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Let the feet do the wayfinding.

Among the quietest, most modest recent additions to the American landscape are aids for the visually impaired. With little fanfare, they have proliferated in the past decade; perhaps it is to be expected that this has happened discreetly, since the target constituent cannot see them. In an increasing number of downtowns, one hears a voice

Brick roads don’t always lead to Oz.

While this blog post won’t win any awards for brevity (would my blog ever win such a prize?), it surely surpasses all others for the simplicity of the concept. The photo below details the sidewalk upgrade component of a traffic improvement initiative in the Southdowns neighborhood of Baton Rouge. The area represents a banner opportunity

Getting from A to B via Z(ig-zags).

I’m in the midst of a particularly intense period at work right now, and I have had literally no time to post. A computer slow-down at the moment is all that’s giving me a breather to squeeze a quick observation in. The second part of my dissection of the neighborhoods/subdivisions in Baton Rouge will have

Hurdles on the runway.

For the most part, the scale of a city’s major institutions correlates directly to the metropolitan area’s size and economic power. Metros like New York and Chicago win the flagship luxury department stores, they have the highest number of super-tall skyscrapers, the biggest libraries, movie theaters, power plants, and so forth. Obviously Boston’s Fenway Park

Extreme makeover—small business edition.

If it’s built to last, the conventional middle class American home may be a far more versatile structure than we credit it. As homes age, if their interior layout falls out of fashion, or the neighborhood around them declines economically, all too often they eventually face neglect, abandonment, and, eventually, the bulldozer. What a shame,

Time to break down those cubicles at DPW?

Most cities’ Public Works Departments have several sub-departments within the larger entity. For Indianapolis, those smaller units consist of Customer Service, Engineering, Environmental Services, and Operations. Obviously I have no idea what the day-to-day events in this department entail, so I always need to approach any serious shortcoming with measured criticism. But it doesn’t take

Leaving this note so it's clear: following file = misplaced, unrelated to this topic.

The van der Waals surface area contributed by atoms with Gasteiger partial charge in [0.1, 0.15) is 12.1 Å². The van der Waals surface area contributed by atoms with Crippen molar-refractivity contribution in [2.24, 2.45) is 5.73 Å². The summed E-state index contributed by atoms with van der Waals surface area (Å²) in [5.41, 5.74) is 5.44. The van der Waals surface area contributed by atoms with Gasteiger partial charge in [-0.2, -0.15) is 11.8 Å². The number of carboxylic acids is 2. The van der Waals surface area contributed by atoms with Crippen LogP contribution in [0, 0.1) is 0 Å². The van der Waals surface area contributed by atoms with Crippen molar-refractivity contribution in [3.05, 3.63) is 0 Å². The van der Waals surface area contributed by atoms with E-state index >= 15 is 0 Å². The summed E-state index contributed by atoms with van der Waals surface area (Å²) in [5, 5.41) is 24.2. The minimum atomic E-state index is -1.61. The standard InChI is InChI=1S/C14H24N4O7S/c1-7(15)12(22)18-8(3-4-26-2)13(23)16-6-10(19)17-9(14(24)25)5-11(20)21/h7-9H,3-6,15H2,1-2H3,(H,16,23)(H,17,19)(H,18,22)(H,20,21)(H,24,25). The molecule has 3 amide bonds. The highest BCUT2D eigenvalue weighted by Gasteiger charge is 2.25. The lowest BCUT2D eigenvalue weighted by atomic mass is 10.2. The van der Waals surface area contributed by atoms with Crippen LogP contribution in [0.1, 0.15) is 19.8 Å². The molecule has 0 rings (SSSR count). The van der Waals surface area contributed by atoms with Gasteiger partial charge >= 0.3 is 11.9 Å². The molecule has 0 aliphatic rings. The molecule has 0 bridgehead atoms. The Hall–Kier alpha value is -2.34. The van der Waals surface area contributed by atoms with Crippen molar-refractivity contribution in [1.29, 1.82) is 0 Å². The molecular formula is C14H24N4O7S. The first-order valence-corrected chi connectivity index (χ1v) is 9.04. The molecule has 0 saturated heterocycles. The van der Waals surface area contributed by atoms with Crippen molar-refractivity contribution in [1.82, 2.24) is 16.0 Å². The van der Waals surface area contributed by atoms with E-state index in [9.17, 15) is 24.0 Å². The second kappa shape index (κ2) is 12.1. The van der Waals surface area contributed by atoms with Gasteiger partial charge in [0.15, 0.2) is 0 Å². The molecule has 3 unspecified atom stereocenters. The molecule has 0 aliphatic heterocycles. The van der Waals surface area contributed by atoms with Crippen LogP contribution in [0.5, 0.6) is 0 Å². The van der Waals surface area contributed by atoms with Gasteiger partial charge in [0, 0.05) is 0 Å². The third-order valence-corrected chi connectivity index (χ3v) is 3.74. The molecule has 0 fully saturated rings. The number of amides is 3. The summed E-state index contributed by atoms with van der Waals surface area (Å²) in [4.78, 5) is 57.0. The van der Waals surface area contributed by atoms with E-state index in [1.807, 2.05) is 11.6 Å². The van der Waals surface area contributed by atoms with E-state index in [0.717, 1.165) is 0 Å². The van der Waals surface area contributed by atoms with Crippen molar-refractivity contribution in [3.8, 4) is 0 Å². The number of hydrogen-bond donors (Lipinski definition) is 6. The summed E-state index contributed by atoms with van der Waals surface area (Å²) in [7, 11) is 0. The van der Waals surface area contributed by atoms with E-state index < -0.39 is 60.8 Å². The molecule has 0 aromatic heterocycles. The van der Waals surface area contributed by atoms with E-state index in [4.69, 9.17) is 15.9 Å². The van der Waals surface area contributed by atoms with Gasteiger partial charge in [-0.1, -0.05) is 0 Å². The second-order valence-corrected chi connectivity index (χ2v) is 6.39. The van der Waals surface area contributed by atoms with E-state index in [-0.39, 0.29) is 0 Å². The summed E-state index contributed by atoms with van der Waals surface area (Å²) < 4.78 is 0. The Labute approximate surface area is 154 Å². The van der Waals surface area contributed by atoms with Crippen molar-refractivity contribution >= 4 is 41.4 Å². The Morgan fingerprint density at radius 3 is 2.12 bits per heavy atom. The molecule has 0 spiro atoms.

ADA: sometimes the cure is worse than the disease.

Rest assured that this blog post is not going to rail against the Americans with Disabilities Act (ADA). The few federal legislators who opposed the 1990 law are hardly clamoring to remind the electorate of the wisdom behind their decision. Their argument—that it could excessively burden small businesses by forcing them to change their building’s

Let the feet do the wayfinding.

Among the quietest, most modest recent additions to the American landscape are aids for the visually impaired. With little fanfare, they have proliferated in the past decade; perhaps it is to be expected

Brick roads don’t always lead to Oz.

While this blog post won’t win any awards for brevity (would my blog ever win such a prize?), it surely surpasses all others for the simplicity of the concept. The photo below details

Getting from A to B via Z(ig-zags).

I’m in the midst of a particularly intense period at work right now, and I have had literally no time to post. A computer slow-down at the moment is all that’s giving me

Hurdles on the runway.

For the most part, the scale of a city’s major institutions correlates directly to the metropolitan area’s size and economic power. Metros like New York and Chicago win the flagship luxury department stores,

Extreme makeover—small business edition.

If it’s built to last, the conventional middle class American home may be a far more versatile structure than we credit it. As homes age, if their interior layout falls out of fashion,

Time to break down those cubicles at DPW?

Most cities’ Public Works Departments have several sub-departments within the larger entity. For Indianapolis, those smaller units consist of Customer Service, Engineering, Environmental Services, and Operations. Obviously I have no idea what the

ADA: sometimes the cure is worse than the disease.

Rest assured that this blog post is not going to rail against the Americans with Disabilities Act (ADA). The few federal legislators who opposed the 1990 law are hardly clamoring to remind the

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